EPS notes that bunkering LNG takes longer than traditional fuels, also highlighting safety as paramount – and the necessary mitigation provided by alarms, trips and emergency shut down devices, plus full crew training and certification for LNG as a fuel.

Longer term, EPS also says its dual fuel strategy will allow ships to be powered by other liquid marine fuels “including – but not limited to – biofuels, distillates, and residual fuels”, with switching between fuels achieved “without loss of speed or power”. However, broadly speaking, Capt. Singh earmarks biofuels as “reserved for legacy tonnage, which are still being phased out”. 

Where North’s Member Decarbonisation Journey is concerned, the position has special piquancy because product tanker owner DIS has committed to a sustainable biofuel blend as its preferred candidate for use aboard its LR1 Tankers. 

Drop-in biofuels

Salvatore d’Amico, d’Amico Fleet Director, says: “While we closely monitor the development of alternative fuels of the future and new propulsion technologies, and invest in innovative digital designs, we believe that using biofuel blends can speed up decarbonisation of existing tonnage with immediate effect. Drop-in solutions bring an immediate benefit to the environment with very low investment.”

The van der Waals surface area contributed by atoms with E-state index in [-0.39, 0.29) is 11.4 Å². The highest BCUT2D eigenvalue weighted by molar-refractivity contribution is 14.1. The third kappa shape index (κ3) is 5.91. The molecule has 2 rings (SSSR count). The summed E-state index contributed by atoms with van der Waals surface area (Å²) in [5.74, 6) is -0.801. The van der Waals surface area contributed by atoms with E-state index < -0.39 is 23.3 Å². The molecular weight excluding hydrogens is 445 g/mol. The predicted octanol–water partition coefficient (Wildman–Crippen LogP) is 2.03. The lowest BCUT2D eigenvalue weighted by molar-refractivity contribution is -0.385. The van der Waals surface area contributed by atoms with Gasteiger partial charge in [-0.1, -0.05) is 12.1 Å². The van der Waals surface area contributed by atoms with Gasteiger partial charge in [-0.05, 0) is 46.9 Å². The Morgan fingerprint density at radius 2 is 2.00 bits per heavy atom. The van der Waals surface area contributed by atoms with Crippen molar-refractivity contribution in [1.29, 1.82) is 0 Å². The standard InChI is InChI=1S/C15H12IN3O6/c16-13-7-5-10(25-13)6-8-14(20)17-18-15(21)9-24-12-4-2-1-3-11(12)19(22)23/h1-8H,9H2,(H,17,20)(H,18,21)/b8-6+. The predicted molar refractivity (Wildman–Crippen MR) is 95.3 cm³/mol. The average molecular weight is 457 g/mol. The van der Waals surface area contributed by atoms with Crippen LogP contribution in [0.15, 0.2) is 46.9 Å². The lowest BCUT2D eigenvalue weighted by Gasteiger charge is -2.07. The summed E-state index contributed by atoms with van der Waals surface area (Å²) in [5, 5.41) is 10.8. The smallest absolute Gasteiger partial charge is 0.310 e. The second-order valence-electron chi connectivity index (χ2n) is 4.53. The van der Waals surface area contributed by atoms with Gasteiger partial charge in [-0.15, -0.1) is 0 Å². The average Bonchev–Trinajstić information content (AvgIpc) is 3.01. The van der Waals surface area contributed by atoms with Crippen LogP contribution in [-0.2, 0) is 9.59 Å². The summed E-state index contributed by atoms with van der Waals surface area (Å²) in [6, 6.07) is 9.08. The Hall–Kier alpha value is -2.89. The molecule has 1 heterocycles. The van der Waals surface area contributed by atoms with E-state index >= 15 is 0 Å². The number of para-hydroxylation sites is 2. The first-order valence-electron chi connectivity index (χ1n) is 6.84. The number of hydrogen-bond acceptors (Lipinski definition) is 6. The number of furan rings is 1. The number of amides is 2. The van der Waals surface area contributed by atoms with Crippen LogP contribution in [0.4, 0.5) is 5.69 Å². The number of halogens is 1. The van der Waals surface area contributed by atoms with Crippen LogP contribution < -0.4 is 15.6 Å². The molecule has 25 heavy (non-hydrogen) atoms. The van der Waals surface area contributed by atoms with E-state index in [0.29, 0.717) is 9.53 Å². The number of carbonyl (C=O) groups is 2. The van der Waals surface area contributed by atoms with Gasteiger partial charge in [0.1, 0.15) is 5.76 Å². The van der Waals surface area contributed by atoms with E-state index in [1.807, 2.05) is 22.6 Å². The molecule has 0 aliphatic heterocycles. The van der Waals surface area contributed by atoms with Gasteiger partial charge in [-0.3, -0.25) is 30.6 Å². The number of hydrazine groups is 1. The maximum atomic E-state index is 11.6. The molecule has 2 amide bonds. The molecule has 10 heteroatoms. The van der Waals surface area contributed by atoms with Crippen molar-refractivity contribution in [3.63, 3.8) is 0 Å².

The entire DIS fleet of LR1 product tankers has now been certified for operation on a ‘B30’ biofuel blend, whose formulation includes 30% biofuel derived from renewable feedstock. 

The DIS Decarbonisation Journey document has ship personnel reporting biofuels as easy to handle during trials carried out with Trafigura, engine makers and classification societies on the DIS vessels Cielo di Rotterdam and Medi Roma. The trials also showed the blend achieving CO2 emission reductions of up to 30%, and 24.4% gains in terms of the Carbon Intensity Indicator (CII) developed by IMO. 

It is important to note that these calculations are based on the impact of biofuels ‘well to wake’, where IMO’s CII scale is currently based on ‘tank to wake’ impacts. However, DIS also notes that biofuels provide a viable solution to comply with the Fuel EU regulation entering into force in 2025.

Tank cleaning and fuel system flushing are necessary, while care is advisable on cylinder oil injection rates – although but no specific recommendations are made on lubricant selection. The potential for microbial growth is also manageable, whether through regular testing or biocide dosing if necessary. 

Based on proven standards for quality and testing (respectively, EN and ISO), the blend’s characteristics mean that, subject to a full risk assessment and modified fuel handling, it can be dropped in without any adjustment to engine parameters, DIS says. 

As North’s Mark Smith emphasises, therefore: “For ship owners and managers today, there is no ‘one size fits all’ solution. There are many variables involved in owning and operating different ship types, and that means different companies will inevitably choose the option that best suits their operational requirements when seeking to meet IMO targets.

”Over time, a range of different operational technologies and fuel choices will emerge as our industry transitions to a low carbon future.”